There has been a dispute over who “invented” photomontage, Raoul Hausmann and Hannah Höch or Heartfield and Grosz, but the practice of altering photographs had been practiced by the German propaganda machine to falsify information and to mislead the public. The Dada artists were merely taking up a practice of lies and using it to tell unpleasant truths. The mood was anti-personal and anti-expressionist. Cutting and pasting from anonymous sources and turning the media against itself suited the purposes of the Dada artists in Berlin. Heartfield, for example, considered himself to be an engineer and called himself “monteur.” In his 2012 book, John Heartfield and the Agitated Image: Photography, Persuasion, and the Rise of Avant-Garde Photomontage, Andrés Mario Zervigón referred to what he termed the “agitated image” produced by Heartfield in which the photomontages, composed of borrowed photographs, which were assumed to be tellers of the truth, but, under the Kaiser’s government, were forced to tell lies. The collaborations of Heartfield and Grosz produced photomontages as vehicles for a trenchant criticism of a social system in a meltdown. The two years between their collaborative work at their journal and the Dada collage ironically titled “Sunny Land,” shows a significant growth and development of their play with images and text. The early sprawl has coalesced into coherence, which is expressed with a chaotic assemblage.

Grosz and Heartfield. Sonniges Land (1919)

There is an intensity of frantic motion in the joint work of the collaborating artists that was absent from the more structured and legible work of Haussmann and the sense of “agitation” is approached only occasionally by Höch. Life and Times in Universal City at 12.05 Noon, 1919 on the left and Dada-merika on the right are dense and thick with layered dis-ease, symptomatic of a struggling Republic. As Heartfield warned, as a Dada artist, he was prepared to go to war with “..scissors and cut out all that we require from paintings and photographic representations.”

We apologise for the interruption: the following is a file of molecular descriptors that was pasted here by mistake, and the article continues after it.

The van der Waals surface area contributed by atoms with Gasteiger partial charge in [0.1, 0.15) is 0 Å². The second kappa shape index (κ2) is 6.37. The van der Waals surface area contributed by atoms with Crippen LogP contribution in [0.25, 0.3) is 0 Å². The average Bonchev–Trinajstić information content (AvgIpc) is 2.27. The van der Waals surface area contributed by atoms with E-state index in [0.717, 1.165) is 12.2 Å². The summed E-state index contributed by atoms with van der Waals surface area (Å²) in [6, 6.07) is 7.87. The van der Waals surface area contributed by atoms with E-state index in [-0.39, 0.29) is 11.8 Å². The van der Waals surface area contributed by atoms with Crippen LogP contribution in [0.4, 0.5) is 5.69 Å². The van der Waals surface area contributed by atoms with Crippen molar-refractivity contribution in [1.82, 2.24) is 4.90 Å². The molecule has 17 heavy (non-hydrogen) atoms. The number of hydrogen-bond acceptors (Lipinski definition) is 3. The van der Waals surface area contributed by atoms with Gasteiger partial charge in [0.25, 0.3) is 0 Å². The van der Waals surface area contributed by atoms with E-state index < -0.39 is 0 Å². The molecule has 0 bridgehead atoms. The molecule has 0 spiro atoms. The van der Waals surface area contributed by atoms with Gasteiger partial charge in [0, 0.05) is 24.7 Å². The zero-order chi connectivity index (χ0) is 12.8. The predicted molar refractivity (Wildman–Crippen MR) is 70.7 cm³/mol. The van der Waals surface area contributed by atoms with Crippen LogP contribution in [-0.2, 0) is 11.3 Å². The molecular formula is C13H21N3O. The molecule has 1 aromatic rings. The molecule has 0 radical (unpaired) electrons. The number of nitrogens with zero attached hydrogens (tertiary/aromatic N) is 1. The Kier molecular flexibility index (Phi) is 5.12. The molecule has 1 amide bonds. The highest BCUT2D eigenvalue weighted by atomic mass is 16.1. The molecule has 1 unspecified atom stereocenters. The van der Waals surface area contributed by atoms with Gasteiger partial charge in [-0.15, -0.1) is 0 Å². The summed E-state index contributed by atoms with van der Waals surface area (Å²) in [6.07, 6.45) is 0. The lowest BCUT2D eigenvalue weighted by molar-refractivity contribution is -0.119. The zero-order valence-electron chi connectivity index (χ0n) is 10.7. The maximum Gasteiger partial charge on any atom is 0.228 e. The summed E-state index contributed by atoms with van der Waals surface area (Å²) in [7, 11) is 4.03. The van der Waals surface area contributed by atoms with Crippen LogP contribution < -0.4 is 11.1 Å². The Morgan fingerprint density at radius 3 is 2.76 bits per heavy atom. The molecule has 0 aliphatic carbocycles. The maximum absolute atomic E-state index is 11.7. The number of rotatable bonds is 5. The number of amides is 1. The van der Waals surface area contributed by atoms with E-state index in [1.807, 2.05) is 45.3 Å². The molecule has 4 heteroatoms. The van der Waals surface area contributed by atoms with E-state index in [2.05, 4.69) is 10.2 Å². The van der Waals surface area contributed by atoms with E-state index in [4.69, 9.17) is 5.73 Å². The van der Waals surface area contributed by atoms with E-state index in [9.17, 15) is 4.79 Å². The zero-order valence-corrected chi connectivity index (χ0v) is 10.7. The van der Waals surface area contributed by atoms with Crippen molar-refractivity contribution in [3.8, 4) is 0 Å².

Even though Grosz and Heartfield both worked with photomontage in the early years of the Weimar Republic, their paths would diverge. Heartfield would remain with his collage critiques, becoming the consummate gadfly on the government, and Grosz would torment the authorities with cruel caricatures of a German people at their worst. Violence is always lurking beneath the surface of the works by the Dada artists in the 1920s, and as the installation of the First Dada Messe in Berlin in 1920 suggested, the rage had become an internalized attitude deliberately created by the military which taught its soldiers to kill and maim. No matter how much Grosz and his Dada colleagues mocked the Prussian mentality, the artists who returned from the battlefield had absorbed the lessons provided in the trenches. It is possible that today these suffering souls would be diagnosed as with Post-Traumatic Stress Disorder, whether or not they had seen active service. The entire nation was reeling from a severe blow and was uncertain of its future, and even the past had suddenly become unknowable. The grounds for truth had been dissolved and with it a possible historical discourse that would allow the country to come to terms with its fate. In light of the condition of Germany in 1920, the use of the word “Fair” to describe the assaulting exhibition in a Berlin gallery owned by Dr. Otto Burchard (an unlikely host, given that he was an expert in Song Chinese ceramics) was entirely mocking. A less joyous environment could hardly be imagined. Despite the obvious rebellious aspects to the exhibition, the show had a very respectable catalog with a cover by John Heartfield and the text written by Heartfield and his brother, Hertzfelde. The introduction named George Grosz as the “Marshal,” Haussmann the “Dadasopher” and Heartfelt the “Monteurdada.”